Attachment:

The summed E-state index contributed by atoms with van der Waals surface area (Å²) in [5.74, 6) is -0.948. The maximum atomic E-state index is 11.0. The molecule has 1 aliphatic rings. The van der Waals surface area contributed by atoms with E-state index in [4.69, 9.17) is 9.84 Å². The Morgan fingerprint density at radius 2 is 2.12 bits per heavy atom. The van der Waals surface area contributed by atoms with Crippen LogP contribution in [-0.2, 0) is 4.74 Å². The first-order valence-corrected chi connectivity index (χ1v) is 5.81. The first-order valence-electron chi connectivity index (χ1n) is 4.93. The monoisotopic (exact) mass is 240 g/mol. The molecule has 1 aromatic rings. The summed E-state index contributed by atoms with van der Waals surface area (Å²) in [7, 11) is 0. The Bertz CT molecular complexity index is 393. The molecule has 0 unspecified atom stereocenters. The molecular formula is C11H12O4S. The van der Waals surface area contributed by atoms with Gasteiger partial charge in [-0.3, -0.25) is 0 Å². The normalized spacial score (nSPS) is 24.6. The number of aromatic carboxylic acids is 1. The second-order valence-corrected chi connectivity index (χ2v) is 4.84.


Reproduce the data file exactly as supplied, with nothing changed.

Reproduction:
The summed E-state index contributed by atoms with van der Waals surface area (Å²) in [5.74, 6) is -0.948. The maximum atomic E-state index is 11.0. The molecule has 1 aliphatic rings. The van der Waals surface area contributed by atoms with E-state index in [4.69, 9.17) is 9.84 Å². The Morgan fingerprint density at radius 2 is 2.12 bits per heavy atom. The van der Waals surface area contributed by atoms with Crippen LogP contribution in [-0.2, 0) is 4.74 Å². The first-order valence-corrected chi connectivity index (χ1v) is 5.81. The first-order valence-electron chi connectivity index (χ1n) is 4.93. The monoisotopic (exact) mass is 240 g/mol. The molecule has 1 aromatic rings. The summed E-state index contributed by atoms with van der Waals surface area (Å²) in [7, 11) is 0. The Bertz CT molecular complexity index is 393. The molecule has 0 unspecified atom stereocenters. The molecular formula is C11H12O4S. The van der Waals surface area contributed by atoms with Gasteiger partial charge in [-0.3, -0.25) is 0 Å². The normalized spacial score (nSPS) is 24.6. The number of aromatic carboxylic acids is 1. The second-order valence-corrected chi connectivity index (χ2v) is 4.84.